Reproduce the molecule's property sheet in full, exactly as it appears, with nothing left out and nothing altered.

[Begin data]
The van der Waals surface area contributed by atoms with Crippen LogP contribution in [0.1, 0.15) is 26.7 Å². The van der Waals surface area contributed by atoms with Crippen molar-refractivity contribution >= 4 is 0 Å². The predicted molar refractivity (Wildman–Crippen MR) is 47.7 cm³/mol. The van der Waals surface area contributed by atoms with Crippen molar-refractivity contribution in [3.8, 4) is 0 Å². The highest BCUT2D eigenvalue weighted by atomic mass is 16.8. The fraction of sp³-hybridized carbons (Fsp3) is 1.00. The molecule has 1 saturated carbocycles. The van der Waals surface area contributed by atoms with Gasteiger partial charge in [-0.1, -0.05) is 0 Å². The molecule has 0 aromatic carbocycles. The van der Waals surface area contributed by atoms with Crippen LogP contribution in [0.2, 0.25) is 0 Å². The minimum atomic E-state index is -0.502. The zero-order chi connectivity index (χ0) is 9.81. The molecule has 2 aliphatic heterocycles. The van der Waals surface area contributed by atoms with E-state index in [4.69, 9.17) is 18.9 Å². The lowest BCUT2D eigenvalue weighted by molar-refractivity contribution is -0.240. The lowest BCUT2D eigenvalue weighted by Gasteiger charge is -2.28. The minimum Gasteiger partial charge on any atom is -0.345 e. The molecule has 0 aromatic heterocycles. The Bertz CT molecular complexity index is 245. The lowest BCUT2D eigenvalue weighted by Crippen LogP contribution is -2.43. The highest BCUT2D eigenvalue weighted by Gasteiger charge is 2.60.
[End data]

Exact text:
The van der Waals surface area contributed by atoms with Crippen LogP contribution in [0.1, 0.15) is 26.7 Å². The van der Waals surface area contributed by atoms with Crippen molar-refractivity contribution >= 4 is 0 Å². The predicted molar refractivity (Wildman–Crippen MR) is 47.7 cm³/mol. The van der Waals surface area contributed by atoms with Crippen molar-refractivity contribution in [3.8, 4) is 0 Å². The highest BCUT2D eigenvalue weighted by atomic mass is 16.8. The fraction of sp³-hybridized carbons (Fsp3) is 1.00. The molecule has 1 saturated carbocycles. The van der Waals surface area contributed by atoms with Gasteiger partial charge in [-0.1, -0.05) is 0 Å². The molecule has 0 aromatic carbocycles. The van der Waals surface area contributed by atoms with Crippen LogP contribution in [0.2, 0.25) is 0 Å². The minimum atomic E-state index is -0.502. The zero-order chi connectivity index (χ0) is 9.81. The molecule has 2 aliphatic heterocycles. The van der Waals surface area contributed by atoms with E-state index in [4.69, 9.17) is 18.9 Å². The lowest BCUT2D eigenvalue weighted by molar-refractivity contribution is -0.240. The lowest BCUT2D eigenvalue weighted by Gasteiger charge is -2.28. The minimum Gasteiger partial charge on any atom is -0.345 e. The molecule has 0 aromatic heterocycles. The Bertz CT molecular complexity index is 245. The lowest BCUT2D eigenvalue weighted by Crippen LogP contribution is -2.43. The highest BCUT2D eigenvalue weighted by Gasteiger charge is 2.60.